Date Without Borders: Having A ‘Type’ Is All In Your Head, Not In Your Heart
My friend and I used to play this game called The Perfect Boy Game.
We would both describe our ideal boyfriend in painstaking detail, assigning him characteristics ranging everywhere from physical attributes (What color were his eyes and hair? How tall was he? Was he chiseled or a little chubby?) to personality traits (Was he emotional or reserved? Was he super-confident at a party and super-vulnerable with you? Was he messy or a neat freak?) and interests (Did he play a sport or an instrument? Did he like popular music? Was he obsessed with movies? Would you care if he smokes recreationally?).
It was our favorite game, a therapeutic exercise during the days when it felt like there were zero prospects for either of us.
Something about meticulously crafting the perfect man made us feel both hopeful and discouraged: hopeful that maybe, just maybe, we'd find someone who matched our criteria, and discouraged that such a "someone" may not actually exist anywhere, ever. It was a twisted kind of masochism, but we loved it.
As I grew up, I found that the specifications I created through countless rounds of our little game were never true about any of the guys I liked in real life. In fact, the two major, long-term boyfriends I've had throughout my life thus far could not be more opposite.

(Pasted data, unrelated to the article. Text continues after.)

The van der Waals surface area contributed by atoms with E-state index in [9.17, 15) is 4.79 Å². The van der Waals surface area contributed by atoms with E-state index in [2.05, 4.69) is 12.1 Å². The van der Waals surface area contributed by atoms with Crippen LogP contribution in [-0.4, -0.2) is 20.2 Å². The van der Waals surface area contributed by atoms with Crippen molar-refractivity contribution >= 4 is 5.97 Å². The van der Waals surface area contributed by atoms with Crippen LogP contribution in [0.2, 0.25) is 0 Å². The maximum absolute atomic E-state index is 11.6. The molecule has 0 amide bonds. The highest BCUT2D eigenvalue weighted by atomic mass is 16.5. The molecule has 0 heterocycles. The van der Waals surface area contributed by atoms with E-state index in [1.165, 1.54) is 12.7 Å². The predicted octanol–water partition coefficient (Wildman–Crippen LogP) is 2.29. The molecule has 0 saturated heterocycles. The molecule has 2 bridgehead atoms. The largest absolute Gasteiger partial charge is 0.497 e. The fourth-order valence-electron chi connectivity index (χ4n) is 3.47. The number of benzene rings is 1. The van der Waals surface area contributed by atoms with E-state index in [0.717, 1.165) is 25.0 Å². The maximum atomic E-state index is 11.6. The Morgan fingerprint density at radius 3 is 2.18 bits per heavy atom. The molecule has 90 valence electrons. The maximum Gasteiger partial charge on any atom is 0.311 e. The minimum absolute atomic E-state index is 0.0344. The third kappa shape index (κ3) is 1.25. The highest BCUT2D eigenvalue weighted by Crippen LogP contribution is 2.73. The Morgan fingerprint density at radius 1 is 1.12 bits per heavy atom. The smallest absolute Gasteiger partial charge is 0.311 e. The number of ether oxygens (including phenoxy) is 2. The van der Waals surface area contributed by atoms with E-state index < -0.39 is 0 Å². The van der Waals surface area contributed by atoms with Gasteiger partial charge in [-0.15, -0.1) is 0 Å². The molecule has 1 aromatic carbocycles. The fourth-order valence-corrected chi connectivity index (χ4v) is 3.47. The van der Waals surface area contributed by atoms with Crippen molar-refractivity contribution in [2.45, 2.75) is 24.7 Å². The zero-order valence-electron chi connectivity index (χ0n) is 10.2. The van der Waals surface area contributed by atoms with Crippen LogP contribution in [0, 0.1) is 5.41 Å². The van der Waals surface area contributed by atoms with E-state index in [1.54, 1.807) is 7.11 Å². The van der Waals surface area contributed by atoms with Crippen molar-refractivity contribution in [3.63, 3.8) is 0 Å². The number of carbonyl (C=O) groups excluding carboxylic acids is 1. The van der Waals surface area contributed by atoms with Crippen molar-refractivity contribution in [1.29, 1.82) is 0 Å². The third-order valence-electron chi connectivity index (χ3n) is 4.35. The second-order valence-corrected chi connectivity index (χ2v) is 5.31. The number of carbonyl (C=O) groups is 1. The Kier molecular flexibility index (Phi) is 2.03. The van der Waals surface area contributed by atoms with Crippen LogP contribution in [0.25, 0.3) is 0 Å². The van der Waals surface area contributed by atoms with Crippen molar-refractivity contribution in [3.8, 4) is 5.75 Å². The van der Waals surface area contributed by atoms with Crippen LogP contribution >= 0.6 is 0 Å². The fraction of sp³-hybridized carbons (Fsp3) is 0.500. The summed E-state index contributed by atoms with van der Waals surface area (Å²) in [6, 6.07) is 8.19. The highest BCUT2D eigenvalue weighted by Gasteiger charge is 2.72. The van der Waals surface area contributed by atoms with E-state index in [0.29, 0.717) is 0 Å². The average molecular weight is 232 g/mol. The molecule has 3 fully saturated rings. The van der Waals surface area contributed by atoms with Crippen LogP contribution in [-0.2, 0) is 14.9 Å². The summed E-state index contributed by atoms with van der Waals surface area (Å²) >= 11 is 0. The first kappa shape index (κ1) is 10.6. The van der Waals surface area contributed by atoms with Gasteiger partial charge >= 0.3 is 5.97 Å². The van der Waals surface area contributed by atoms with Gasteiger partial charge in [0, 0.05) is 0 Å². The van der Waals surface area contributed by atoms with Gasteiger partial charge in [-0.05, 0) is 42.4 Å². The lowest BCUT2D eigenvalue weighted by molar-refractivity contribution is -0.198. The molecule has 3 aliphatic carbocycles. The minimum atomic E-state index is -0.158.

One, a charismatic younger guy, was a clean-cut, blond, Russian musician with a charming ignorance and a strong sense of optimism. The other was an older, endearingly scruffy, black-haired Irish software developer with an eclectic taste in media and a cynical wit.
Other guys I've crushed on have been political science lovers, actors, writers, philosophers, physicists and athletes who are tall, not-so-tall, blond, brown-haired, arrogant, humble, religious, atheist -- if it's a pair of contradictions, I'm positive I could compare two guys I've liked with them.
Even though I'd spend hours with my friend trying to craft my "type," it was liberating to discover I didn't actually have one in real life. In fact, the qualities we look for in our romantic partners actually have zero bearing on who we'll end up with, so my efforts with The Game were definitely unfounded.
A 2011 study found that specific ideals only mattered when constructing a dating profile online; they become completely discarded when couples meet in real life.
On flirty first dates, chemistry and attraction get in the way of rationally assessing people to see if they're compatible matches for us, so it becomes all too easy to ignore the deal breakers we had accumulated in our minds. When emotions overpower our assessment, we see our partners favorably no matter what.
Of course, you'll realize that you were wrong months later when you and your partner are fighting all the time, and instead of attributing it to compatibility issues, you'll blame it on something like "passion."